Offering universal late pregnancy ultrasounds at 36 weeks’ gestation eliminates undiagnosed breech presentation of babies, lowers the rate of emergency caesarean sections, and improves the health of mothers and babies. These are some of the conclusions of the Pregnancy Outcome Prediction study led by researchers at the University of Cambridge.
Undiagnosed breech presentation – when a baby’s buttocks or feet emerge first at birth – increases the risk of perinatal morbidity and mortality. In current practice, foetal presentation is assessed by palpation of the maternal abdomen, but the sensitivity of this approach varies by practitioner. By routinely using ultrasound screening, undiagnosed breech presentation in labour could be avoided, lowering the risk of morbidity and mortality for both mother and baby.
In the new study, researchers performed research screening ultrasounds at 36 weeks’ gestation in 3,879 women having first pregnancies in England. A total of 179 women (4.6%) were diagnosed with breech presentation by the research scan. However, in over half of these cases (55%) there was no prior suspicion that the baby was presenting in the breech position.
Making the diagnosis at 36 weeks allowed women to opt for an attempt at turning the baby, called external cephalic version. For the women who declined this procedure, or where it was unsuccessful, a planned caesarean section was arranged. None of the women opted to attempt a vaginal breech birth, which is known to be associated with an increased risk of complications, particularly in first pregnancies.
Across the UK, the analysis estimated that routine scanning could prevent around 15,000 undiagnosed breech presentations, more than 4,000 emergency caesarean sections and 7 to 8 baby deaths per year. If a scan could be done for less than £12.90 then it could be cost-saving to the NHS. This could be possible once midwives are instructed how to perform the simple technique, using inexpensive portable equipment.
Professor Gordon Smith from the department of obstetrics and gynaecology at the University of Cambridge, who led the study, said: “We believe the study highlights an opportunity to identify women at increased risk of a complicated birth. It seems likely that screening for breech presentation near term could be introduced in a cost-effective manner and this should be considered by the National Health Service (NHS) and other health systems.”
The research was funded by the National Institute for Health Research.
Background: Despite the relative ease with which breech presentation can be identified through ultrasound screening, the assessment of foetal presentation at term is often based on clinical examination only. Due to limitations in this approach, many women present in labour with an undiagnosed breech presentation, with increased risk of foetal morbidity and mortality. This study sought to determine the cost effectiveness of universal ultrasound scanning for breech presentation near term (36 weeks of gestational age [wkGA]) in nulliparous women.
Methods and findings: The Pregnancy Outcome Prediction (POP) study was a prospective cohort study between January 14, 2008 and July 31, 2012, including 3,879 nulliparous women who attended for a research screening ultrasound examination at 36 wkGA. Foetal presentation was assessed and compared for the groups with and without a clinically indicated ultrasound. Where breech presentation was detected, an external cephalic version (ECV) was routinely offered. If the ECV was unsuccessful or not performed, the women were offered either planned cesarean section at 39 weeks or attempted vaginal breech delivery. To compare the likelihood of different mode of deliveries and associated long-term health outcomes for universal ultrasound to current practice, a probabilistic economic simulation model was constructed. Parameter values were obtained from the POP study, and costs were mainly obtained from the English National Health Service (NHS). One hundred seventy-nine out of 3,879 women (4.6%) were diagnosed with breech presentation at 36 weeks. For most women (96), there had been no prior suspicion of noncephalic presentation. ECV was attempted for 84 (46.9%) women and was successful in 12 (success rate: 14.3%). Overall, 19 of the 179 women delivered vaginally (10.6%), 110 delivered by elective cesarean section (ELCS) (61.5%) and 50 delivered by emergency cesarean section (EMCS) (27.9%). There were no women with undiagnosed breech presentation in labour in the entire cohort. On average, 40 scans were needed per detection of a previously undiagnosed breech presentation. The economic analysis indicated that, compared to current practice, universal late-pregnancy ultrasound would identify around 14,826 otherwise undiagnosed breech presentations across England annually. It would also reduce EMCS and vaginal breech deliveries by 0.7 and 1.0 percentage points, respectively: around 4,196 and 6,061 deliveries across England annually. Universal ultrasound would also prevent 7.89 neonatal mortalities annually. The strategy would be cost effective if foetal presentation could be assessed for £19.80 or less per woman. Limitations to this study included that foetal presentation was revealed to all women and that the health economic analysis may be altered by parity.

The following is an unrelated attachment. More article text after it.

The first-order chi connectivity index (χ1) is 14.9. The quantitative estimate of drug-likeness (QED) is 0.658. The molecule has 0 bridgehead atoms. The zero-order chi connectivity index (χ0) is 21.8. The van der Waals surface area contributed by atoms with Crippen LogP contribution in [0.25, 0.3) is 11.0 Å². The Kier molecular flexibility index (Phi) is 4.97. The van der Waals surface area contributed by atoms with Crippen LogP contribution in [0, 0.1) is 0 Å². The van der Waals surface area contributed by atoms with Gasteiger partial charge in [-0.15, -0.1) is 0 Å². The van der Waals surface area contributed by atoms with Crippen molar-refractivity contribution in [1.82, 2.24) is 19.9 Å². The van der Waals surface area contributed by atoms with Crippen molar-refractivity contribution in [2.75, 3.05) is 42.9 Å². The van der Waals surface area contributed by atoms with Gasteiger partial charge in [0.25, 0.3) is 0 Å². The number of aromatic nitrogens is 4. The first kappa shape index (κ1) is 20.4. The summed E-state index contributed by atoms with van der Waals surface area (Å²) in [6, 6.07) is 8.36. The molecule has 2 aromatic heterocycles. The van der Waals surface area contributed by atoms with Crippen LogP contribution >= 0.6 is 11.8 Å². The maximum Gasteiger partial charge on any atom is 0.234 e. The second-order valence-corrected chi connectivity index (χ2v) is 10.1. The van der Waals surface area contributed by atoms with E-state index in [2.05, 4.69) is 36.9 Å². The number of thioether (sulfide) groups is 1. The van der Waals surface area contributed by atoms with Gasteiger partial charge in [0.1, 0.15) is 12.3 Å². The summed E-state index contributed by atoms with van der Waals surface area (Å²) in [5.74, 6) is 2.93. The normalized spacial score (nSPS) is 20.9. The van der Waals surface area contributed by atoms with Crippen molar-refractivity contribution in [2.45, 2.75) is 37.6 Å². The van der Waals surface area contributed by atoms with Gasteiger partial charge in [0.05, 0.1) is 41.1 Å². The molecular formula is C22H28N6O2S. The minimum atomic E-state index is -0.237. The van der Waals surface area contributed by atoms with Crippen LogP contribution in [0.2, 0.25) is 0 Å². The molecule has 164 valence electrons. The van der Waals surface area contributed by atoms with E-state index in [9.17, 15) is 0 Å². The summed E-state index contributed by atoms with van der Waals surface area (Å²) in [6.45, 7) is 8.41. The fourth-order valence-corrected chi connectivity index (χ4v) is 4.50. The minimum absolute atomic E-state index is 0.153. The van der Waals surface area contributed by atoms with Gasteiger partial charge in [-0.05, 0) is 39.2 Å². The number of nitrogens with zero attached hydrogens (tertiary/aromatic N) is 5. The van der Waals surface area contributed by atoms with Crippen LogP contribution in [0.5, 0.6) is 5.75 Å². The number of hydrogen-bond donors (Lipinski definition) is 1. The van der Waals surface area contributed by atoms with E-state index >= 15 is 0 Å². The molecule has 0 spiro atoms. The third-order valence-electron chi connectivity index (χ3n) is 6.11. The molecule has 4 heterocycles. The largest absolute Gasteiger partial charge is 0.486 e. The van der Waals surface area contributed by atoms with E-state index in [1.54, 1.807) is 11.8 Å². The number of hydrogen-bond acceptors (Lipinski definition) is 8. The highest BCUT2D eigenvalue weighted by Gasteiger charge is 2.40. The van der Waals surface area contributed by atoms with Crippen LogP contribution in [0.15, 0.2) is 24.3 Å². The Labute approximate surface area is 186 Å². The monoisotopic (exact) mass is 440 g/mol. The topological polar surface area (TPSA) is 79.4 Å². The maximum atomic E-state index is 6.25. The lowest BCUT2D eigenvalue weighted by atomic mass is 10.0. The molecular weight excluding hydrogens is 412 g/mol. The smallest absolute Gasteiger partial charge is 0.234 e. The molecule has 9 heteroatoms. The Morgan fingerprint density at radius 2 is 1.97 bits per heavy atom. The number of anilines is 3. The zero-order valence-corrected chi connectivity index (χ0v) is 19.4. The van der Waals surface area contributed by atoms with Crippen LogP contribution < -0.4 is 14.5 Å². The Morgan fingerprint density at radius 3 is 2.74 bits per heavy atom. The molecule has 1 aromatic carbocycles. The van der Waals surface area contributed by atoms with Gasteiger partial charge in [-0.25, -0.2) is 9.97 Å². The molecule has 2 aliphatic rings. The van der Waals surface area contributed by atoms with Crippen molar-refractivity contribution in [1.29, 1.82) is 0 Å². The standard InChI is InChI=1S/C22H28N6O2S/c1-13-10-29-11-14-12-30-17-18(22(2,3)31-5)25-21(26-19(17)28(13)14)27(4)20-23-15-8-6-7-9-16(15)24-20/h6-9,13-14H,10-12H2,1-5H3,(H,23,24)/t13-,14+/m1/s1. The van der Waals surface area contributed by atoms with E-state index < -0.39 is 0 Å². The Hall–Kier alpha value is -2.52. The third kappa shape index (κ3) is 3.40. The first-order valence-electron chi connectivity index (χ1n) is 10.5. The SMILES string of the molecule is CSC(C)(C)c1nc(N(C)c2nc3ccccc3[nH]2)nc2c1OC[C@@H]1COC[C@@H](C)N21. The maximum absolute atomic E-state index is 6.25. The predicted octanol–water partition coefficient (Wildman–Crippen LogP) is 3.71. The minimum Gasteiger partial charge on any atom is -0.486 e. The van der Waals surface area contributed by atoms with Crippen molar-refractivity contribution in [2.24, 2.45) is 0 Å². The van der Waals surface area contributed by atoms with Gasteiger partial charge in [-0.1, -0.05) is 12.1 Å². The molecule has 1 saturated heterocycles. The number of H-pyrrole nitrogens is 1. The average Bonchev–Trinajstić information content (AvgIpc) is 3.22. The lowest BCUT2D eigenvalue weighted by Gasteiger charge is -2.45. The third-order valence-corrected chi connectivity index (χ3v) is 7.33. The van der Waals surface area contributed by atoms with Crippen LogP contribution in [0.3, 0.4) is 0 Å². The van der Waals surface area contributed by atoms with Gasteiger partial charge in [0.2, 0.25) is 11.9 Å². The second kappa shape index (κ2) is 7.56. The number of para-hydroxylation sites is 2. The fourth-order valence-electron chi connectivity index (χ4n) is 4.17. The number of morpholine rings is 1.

Conclusions: According to our estimates, universal late pregnancy ultrasound in nulliparous women (1) would virtually eliminate undiagnosed breech presentation, (2) would be expected to reduce foetal mortality in breech presentation, and (3) would be cost effective if foetal presentation could be assessed for less than £19.80 per woman.
David Wastlund, Alexandros A Moraitis, Alison Dacey, Ulla Sovio, Edward CF Wilson, Gordon CS Smith